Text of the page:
Last updated on May 17th, 2023 at 10:34 pm
The panes in the primary Outlook 2013 view present the most common form of navigation in the program. You are probably accustomed to seeing a list of your Outlook folders, a list of messages, and a panel that previews the message that is currently selected. We have recently written about what to do when your reading pane is missing in Outlook 2013, and it is possible that you can find yourself missing your folder pane as well.
Fortunately this is not an indication of a major problem with Outlook 2013, and is most likely due to a setting that you can adjust which modifies the display of the folder pane. You can read our guide below to learn how to find this setting so that you can restore your folders to view.
Folder Pane is Missing in Outlook 2013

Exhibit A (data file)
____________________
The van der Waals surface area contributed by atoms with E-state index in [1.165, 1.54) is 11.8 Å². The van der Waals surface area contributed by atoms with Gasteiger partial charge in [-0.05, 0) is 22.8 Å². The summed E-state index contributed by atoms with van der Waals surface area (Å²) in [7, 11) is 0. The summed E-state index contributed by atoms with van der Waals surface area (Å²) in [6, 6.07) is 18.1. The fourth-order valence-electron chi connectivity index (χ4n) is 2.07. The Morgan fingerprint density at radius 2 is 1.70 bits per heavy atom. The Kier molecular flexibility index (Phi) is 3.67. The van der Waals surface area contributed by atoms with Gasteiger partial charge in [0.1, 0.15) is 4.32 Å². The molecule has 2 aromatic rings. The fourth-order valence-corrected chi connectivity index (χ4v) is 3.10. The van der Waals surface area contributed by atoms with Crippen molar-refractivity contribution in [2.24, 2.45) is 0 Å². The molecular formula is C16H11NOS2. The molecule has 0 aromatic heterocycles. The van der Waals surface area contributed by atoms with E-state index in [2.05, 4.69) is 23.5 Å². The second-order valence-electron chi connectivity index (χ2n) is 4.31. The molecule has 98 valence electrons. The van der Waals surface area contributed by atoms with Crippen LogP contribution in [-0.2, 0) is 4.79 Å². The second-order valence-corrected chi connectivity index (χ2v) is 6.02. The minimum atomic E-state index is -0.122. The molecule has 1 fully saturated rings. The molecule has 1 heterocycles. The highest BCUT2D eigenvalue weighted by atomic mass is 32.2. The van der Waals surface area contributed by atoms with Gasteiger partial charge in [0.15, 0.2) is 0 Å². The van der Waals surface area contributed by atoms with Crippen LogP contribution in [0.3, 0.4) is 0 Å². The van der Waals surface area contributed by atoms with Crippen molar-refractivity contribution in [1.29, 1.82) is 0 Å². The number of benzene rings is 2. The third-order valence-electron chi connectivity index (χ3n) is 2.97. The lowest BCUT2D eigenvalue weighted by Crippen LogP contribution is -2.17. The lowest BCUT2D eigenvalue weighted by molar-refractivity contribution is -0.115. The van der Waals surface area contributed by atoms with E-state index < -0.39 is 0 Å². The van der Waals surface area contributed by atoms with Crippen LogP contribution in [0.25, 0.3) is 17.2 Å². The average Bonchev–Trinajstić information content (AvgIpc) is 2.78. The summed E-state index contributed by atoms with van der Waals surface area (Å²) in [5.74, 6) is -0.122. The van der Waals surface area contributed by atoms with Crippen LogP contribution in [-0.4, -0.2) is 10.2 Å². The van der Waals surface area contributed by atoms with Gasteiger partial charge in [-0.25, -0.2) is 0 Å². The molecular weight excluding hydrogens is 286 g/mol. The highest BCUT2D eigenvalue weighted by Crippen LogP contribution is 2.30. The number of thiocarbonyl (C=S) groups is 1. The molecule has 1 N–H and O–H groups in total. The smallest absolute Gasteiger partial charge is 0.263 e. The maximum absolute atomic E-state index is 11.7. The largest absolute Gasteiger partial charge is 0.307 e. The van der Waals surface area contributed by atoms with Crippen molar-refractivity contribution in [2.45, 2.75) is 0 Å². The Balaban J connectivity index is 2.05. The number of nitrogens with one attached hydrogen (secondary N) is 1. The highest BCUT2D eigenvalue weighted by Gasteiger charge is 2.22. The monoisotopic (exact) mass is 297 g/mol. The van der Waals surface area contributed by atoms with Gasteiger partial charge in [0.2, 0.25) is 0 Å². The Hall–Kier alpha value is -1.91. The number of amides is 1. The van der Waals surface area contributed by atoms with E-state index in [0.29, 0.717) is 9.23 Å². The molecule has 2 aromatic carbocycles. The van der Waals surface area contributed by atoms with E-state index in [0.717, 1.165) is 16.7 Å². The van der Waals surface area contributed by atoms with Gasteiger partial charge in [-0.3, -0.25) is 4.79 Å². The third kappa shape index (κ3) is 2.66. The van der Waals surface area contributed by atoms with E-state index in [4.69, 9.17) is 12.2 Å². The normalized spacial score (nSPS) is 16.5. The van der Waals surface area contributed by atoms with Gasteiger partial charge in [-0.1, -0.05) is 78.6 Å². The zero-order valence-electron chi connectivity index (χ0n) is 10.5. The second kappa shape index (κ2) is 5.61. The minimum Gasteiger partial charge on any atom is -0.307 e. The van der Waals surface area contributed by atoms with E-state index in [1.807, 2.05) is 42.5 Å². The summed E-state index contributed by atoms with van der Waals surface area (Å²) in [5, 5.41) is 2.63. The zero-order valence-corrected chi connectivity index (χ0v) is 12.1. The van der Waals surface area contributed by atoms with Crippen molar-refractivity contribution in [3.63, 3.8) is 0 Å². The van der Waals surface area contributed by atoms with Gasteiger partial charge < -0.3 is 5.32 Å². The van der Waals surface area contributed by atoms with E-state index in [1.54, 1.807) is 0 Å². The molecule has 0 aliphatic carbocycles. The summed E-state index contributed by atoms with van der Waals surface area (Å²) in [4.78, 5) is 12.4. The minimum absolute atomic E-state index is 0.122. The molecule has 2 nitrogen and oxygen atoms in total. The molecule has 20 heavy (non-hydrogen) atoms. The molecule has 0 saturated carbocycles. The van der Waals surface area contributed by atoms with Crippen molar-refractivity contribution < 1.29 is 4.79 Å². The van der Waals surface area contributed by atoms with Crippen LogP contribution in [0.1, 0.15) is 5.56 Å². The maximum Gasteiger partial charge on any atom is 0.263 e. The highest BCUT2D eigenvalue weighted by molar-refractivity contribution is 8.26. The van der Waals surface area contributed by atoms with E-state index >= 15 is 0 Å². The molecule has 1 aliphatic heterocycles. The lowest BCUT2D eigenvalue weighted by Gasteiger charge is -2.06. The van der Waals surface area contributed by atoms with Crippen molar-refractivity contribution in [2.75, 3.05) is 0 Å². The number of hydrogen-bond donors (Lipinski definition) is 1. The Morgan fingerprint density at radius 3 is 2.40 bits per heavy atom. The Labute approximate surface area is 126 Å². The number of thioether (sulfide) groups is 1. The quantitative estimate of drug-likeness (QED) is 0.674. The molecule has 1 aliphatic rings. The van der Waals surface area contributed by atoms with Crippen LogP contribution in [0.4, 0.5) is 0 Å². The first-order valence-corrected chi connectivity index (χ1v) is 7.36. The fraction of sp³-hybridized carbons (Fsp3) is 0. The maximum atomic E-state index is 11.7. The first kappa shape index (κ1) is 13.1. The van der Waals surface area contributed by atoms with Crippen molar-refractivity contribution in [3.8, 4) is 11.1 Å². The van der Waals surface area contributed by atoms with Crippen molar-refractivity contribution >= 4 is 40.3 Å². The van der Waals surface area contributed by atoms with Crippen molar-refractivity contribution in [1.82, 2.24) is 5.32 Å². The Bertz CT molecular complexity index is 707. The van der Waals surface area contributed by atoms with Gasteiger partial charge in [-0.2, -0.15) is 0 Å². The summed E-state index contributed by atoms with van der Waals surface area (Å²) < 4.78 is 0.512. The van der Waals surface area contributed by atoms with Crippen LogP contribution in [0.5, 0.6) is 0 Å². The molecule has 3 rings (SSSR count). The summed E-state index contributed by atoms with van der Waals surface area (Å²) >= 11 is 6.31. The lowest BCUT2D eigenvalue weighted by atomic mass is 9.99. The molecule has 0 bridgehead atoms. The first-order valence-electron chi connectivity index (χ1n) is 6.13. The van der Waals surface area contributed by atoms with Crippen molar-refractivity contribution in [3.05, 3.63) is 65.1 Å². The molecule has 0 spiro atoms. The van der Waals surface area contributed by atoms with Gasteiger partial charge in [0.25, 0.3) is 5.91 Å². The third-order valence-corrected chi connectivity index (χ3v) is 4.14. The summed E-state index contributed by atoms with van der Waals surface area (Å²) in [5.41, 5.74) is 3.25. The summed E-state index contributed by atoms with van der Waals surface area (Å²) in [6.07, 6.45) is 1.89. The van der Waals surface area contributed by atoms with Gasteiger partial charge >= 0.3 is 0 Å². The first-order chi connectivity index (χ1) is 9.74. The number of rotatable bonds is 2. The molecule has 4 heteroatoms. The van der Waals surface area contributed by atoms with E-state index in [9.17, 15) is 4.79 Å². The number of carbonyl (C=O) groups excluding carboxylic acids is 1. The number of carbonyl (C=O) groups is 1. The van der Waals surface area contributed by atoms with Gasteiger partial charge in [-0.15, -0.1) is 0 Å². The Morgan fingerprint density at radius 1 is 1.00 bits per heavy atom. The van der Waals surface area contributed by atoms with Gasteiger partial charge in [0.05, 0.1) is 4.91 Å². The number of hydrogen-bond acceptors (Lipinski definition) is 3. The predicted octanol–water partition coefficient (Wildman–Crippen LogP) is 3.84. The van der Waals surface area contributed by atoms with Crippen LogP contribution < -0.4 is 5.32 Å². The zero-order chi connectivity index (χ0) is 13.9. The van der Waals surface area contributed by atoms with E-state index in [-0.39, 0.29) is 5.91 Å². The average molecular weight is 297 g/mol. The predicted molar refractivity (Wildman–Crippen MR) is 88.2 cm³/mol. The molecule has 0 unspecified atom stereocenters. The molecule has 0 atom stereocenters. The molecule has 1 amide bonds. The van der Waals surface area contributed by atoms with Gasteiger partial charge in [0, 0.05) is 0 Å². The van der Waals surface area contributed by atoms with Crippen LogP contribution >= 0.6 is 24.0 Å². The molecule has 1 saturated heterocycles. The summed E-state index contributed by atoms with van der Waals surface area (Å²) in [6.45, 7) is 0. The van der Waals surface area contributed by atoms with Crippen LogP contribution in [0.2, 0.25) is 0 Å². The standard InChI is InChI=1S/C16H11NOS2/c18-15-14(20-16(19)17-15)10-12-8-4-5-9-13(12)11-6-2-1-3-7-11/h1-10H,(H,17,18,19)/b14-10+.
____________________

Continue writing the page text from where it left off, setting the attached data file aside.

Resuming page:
The steps in this article will show you how to change a view setting in Outlook so that your folder pane is included in the window. There are three different view states available for the folder pane, including Normal, Minimized, and Off. We will be assuming that the folder pane is currently set to the Minimized or Off setting, and that you want to change that to Normal.
- Open Outlook 2013.
- Click the View tab at the top of the window.
- Click the Folder Pane button in the Layout section of the window, then click the Normal option.
You may have noticed the Options item in the listing of the previous step. Selecting that item will allow you to modify the items displayed at the bottom of the window. You can use the Options window to specify the number of items displayed in that location, as well as the order in which they appear.
Is your Outlook signature outdated or incorrect? Learn how to edit a signature in Outlook 2013 to display the information that you would like your message recipients to see.
Kermit Matthews is a freelance writer based in Philadelphia, Pennsylvania with more than a decade of experience writing technology guides. He has a Bachelor’s and Master’s degree in Computer Science and has spent much of his professional career in IT management.
He specializes in writing content about iPhones, Android devices, Microsoft Office, and many other popular applications and devices.